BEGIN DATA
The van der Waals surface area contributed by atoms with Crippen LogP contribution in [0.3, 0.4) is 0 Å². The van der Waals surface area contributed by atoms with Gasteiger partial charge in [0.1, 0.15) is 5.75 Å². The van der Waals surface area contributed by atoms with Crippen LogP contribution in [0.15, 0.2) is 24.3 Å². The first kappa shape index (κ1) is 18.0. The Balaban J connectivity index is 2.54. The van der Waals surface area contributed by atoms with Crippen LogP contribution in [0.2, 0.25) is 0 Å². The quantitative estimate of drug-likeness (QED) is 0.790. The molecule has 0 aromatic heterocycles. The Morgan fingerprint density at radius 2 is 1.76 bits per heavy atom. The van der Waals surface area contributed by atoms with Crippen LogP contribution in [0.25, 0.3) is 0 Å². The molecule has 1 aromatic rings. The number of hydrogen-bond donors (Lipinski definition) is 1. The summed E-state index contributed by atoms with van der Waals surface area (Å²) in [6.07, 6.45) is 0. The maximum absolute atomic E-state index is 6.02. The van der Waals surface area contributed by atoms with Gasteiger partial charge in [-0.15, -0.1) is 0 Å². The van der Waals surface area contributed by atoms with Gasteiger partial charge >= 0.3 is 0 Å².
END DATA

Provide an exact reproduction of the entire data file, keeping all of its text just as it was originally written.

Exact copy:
The van der Waals surface area contributed by atoms with Crippen LogP contribution in [0.3, 0.4) is 0 Å². The van der Waals surface area contributed by atoms with Gasteiger partial charge in [0.1, 0.15) is 5.75 Å². The van der Waals surface area contributed by atoms with Crippen LogP contribution in [0.15, 0.2) is 24.3 Å². The first kappa shape index (κ1) is 18.0. The Balaban J connectivity index is 2.54. The van der Waals surface area contributed by atoms with Crippen LogP contribution in [0.2, 0.25) is 0 Å². The quantitative estimate of drug-likeness (QED) is 0.790. The molecule has 0 aromatic heterocycles. The Morgan fingerprint density at radius 2 is 1.76 bits per heavy atom. The van der Waals surface area contributed by atoms with Crippen LogP contribution in [0.25, 0.3) is 0 Å². The molecule has 1 aromatic rings. The number of hydrogen-bond donors (Lipinski definition) is 1. The summed E-state index contributed by atoms with van der Waals surface area (Å²) in [6.07, 6.45) is 0. The maximum absolute atomic E-state index is 6.02. The van der Waals surface area contributed by atoms with Gasteiger partial charge in [-0.15, -0.1) is 0 Å². The van der Waals surface area contributed by atoms with Gasteiger partial charge >= 0.3 is 0 Å².